Advertisement

Satellites Oceans Observation in Relation to Global Change

  • Manuel Cantón-Garbín
Chapter
  • 1.2k Downloads

Abstract

In this chapter we emphasize the importance of the oceans in the control of the Earth climate due to its capacity to transfer and redistribute heat over all the planet and due to its greenhouse gases absorption capacity. Satellites are measuring from thirty years ago physical and biological parameters (temperature, productivity, sea level, global winds and waves) that inform us about the global variability of these parameters during the last decades. It is not possible to infer long term changes from this time scale, but the changes measured from the space are in good agreement with the predictions from other data sources and climate models. If we stop immediately our contaminating and emissions of greenhouses gases activities, the Earth could take about 1,000 years to return to its “normal” cycles. It is too late to follow by the way of the sustainable development, it’s time for a sustainable retreat (Lovelock 2007). An irreversible global change could be so close to trust that the international agreements save to the civilization from global change. So, its time for fast actions.

Keywords

Canary Island Synthetic Aperture Radar European Space Agency Gulf Stream Altimeter Data 
These keywords were added by machine and not by the authors. This process is experimental and the keywords may be updated as the learning algorithm improves.

Preview

Unable to display preview. Download preview PDF.

Unable to display preview. Download preview PDF.

References

  1. Alley, R. B., Clark, P. U., Huybrechts, P., & Joughin, I. (2005). Ice-sheet and sea-level changes. Science, 310, 456–460.CrossRefGoogle Scholar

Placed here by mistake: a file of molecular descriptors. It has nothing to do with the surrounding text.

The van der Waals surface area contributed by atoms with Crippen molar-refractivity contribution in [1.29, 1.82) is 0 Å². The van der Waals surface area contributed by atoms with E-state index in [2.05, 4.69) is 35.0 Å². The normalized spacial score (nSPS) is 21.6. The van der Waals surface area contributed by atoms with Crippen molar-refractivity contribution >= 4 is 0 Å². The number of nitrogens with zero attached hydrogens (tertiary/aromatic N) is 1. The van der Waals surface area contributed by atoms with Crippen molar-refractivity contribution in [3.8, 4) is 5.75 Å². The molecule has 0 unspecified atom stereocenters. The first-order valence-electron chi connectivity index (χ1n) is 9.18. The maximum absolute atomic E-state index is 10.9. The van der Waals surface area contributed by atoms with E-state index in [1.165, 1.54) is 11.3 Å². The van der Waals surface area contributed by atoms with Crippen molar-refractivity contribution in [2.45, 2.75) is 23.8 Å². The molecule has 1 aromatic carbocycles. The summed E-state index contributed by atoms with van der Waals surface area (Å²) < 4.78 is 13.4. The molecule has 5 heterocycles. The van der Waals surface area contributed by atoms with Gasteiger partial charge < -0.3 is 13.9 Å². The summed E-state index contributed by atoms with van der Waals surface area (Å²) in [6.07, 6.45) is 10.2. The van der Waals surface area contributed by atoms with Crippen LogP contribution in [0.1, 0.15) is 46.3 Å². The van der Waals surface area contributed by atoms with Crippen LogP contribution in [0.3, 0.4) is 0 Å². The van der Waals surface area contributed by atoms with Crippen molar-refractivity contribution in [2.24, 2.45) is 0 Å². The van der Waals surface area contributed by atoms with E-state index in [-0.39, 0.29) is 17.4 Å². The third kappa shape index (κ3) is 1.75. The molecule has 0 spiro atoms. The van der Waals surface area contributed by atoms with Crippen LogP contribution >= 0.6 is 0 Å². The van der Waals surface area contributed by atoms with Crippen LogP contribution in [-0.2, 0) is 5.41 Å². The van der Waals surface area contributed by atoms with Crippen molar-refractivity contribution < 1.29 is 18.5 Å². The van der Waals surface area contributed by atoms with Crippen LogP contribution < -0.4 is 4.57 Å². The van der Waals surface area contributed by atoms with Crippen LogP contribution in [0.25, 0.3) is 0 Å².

2. Aristegui, J., Sangra, P., Hdez.-Leon, S., Cantón, M., Hdez-Guerra, A., & Kerling, J. (1994). Island-induced eddies in the Canary Islands. Deep Sea Research, 41(10), 1509–1525.CrossRefGoogle Scholar
  3. Aristegui, J., Tett, P., Hernandez-Guerra, A., Basterretxea, G., Montero, M.F., Wild, K., Sangra, P., Hernandez-Leon, S., Canton, M., Garcia-Braun, J. A., Pacheco, M., & Barton, E. D. (1997). The influence of island-generated eddies on chlorophyll distribution: a study of mesoscale variation around Gran Canaria. Deep Sea Research I, 44(1), 71–96.CrossRefGoogle Scholar
  4. Barton, E. D., Aristegui, J., Tett, P., Cantón M., García Braun, J., Hernández León S., Nykjaer, L., Almeida, C., Almunia, J., Ballesteros, S., Basterretxea, G., Escánez, J., García-Weill, L., Hernández-Guerra, A., López-Laatzen, A., Molina, R., Montero, M. F., Navarro-Pérez, E., Rodríguez, J. M., Van Lennig, K., Velez, H., Wild, K. (1998). The Transition Zone of the Canary Current Upwelling Region. Progress in Oceanography, 41, 455–504.Google Scholar
  5. Broecker, W. S. (1997). Thermoaline circulation, the Achilles heel of our climate system: Will man-made CO2 upset the current balance? Science 278, 1582–1588.CrossRefGoogle Scholar
  6. Bryden, H., Longworth, H., & Cunningham, S. (2005). Slowing of the atlantic meridional overturning circulation at 25° N. Nature, 438, 655–657.CrossRefGoogle Scholar
  7. Burroughs, W. J. (2001). Climate change: A multidisciplinary approach. Cambridge University Press.Google Scholar
  8. Cabanes, C., Cazenave, A., & Le Provost, C. (2001). Sea level rise during past 40 years determined from satellite and in situ observations. Science, 294, 840–842.Google Scholar
  9. Calvin, W. H. (1998). The great climate flip-flop. http://williamcalvin.com/.Google Scholar
  10. Cantón Garbin, M., & Hernandez Guerra, A. (1991) La Teledetección de los océanos desde el espacio: Principios Físicos y Aplicaciones. Rev. Española de Física, 5(3), 8–14.Google Scholar
  11. CCLRC (2003). The ATSR Project. www.atsr.rl.ac.uk/images/sample/atsr-1/index.html.Google Scholar
  12. Curry, R. (2005). Dilution of the Northern North Atlantic ocean in recent decades. Science, 308, 1772–1774.CrossRefGoogle Scholar
  13. Delibes, M., & Delibes de Castro, M. (Eds.). (2005). La Tierra herida. Destino, Spain.Google Scholar
  14. Donnadieu, Y., Godderis, Y., Ramstein, G., & Meert, J. (2004). A “snowball Earth” climate triggered by break up through changes in continental runoff. Nature, 428, 303–306.CrossRefGoogle Scholar
  15. Dwyer, G. S. (2000). Unraveling the signals of global climate change. Science, 287, 246–247.CrossRefGoogle Scholar
  16. ESA (2005). What causes El Ni no?. www.esa.int/esaEO/.Google Scholar
  17. ESA (2007). ESA’s water mission: SMOS. www.esa.int/esaLP/.Google Scholar
  18. Gregg, W., Conkright, M., Ginoux, P., O’Reilly, J., & Casey, N. (2003) Ocean primary production and climate: Global decadal changes. Geophysical Research. Letters, 30(15), 1809–1812.CrossRefGoogle Scholar
  19. Gribbin, J. (1986). El Clima futuro. Salvat. Spain.Google Scholar